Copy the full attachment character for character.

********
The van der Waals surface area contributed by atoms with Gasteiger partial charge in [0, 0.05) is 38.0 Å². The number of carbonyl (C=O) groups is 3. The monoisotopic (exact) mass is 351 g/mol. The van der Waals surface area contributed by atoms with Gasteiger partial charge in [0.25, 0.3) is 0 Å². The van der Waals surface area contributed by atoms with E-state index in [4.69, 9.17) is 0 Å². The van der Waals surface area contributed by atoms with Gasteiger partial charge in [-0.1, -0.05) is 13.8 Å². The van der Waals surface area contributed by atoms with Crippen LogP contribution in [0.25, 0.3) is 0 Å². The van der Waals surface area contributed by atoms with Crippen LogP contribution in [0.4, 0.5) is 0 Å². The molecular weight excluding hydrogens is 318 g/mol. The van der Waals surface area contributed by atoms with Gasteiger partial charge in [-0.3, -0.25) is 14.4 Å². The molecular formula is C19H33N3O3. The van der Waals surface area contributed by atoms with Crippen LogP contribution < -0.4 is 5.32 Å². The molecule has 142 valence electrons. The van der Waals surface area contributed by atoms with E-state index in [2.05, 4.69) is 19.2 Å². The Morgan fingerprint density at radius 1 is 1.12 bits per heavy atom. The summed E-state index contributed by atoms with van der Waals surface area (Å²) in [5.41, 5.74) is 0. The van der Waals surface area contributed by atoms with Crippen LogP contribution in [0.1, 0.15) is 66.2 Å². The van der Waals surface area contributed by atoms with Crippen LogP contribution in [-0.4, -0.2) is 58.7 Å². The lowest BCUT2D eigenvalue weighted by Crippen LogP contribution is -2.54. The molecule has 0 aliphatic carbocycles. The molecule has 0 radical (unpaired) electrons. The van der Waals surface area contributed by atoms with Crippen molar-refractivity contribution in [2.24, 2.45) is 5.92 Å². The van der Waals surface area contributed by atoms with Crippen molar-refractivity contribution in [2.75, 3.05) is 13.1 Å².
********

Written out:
The van der Waals surface area contributed by atoms with Gasteiger partial charge in [0, 0.05) is 38.0 Å². The number of carbonyl (C=O) groups is 3. The monoisotopic (exact) mass is 351 g/mol. The van der Waals surface area contributed by atoms with Gasteiger partial charge in [0.25, 0.3) is 0 Å². The van der Waals surface area contributed by atoms with E-state index in [4.69, 9.17) is 0 Å². The van der Waals surface area contributed by atoms with Gasteiger partial charge in [-0.1, -0.05) is 13.8 Å². The van der Waals surface area contributed by atoms with Crippen LogP contribution in [0.25, 0.3) is 0 Å². The van der Waals surface area contributed by atoms with Crippen LogP contribution in [0.4, 0.5) is 0 Å². The molecular weight excluding hydrogens is 318 g/mol. The van der Waals surface area contributed by atoms with Gasteiger partial charge in [-0.3, -0.25) is 14.4 Å². The molecular formula is C19H33N3O3. The van der Waals surface area contributed by atoms with Crippen LogP contribution < -0.4 is 5.32 Å². The molecule has 142 valence electrons. The van der Waals surface area contributed by atoms with E-state index in [2.05, 4.69) is 19.2 Å². The Morgan fingerprint density at radius 1 is 1.12 bits per heavy atom. The summed E-state index contributed by atoms with van der Waals surface area (Å²) in [5.41, 5.74) is 0. The van der Waals surface area contributed by atoms with Crippen LogP contribution in [0.1, 0.15) is 66.2 Å². The van der Waals surface area contributed by atoms with Crippen LogP contribution in [-0.4, -0.2) is 58.7 Å². The lowest BCUT2D eigenvalue weighted by Crippen LogP contribution is -2.54. The molecule has 0 aliphatic carbocycles. The molecule has 0 radical (unpaired) electrons. The van der Waals surface area contributed by atoms with Crippen molar-refractivity contribution in [2.24, 2.45) is 5.92 Å². The van der Waals surface area contributed by atoms with Crippen molar-refractivity contribution in [2.75, 3.05) is 13.1 Å².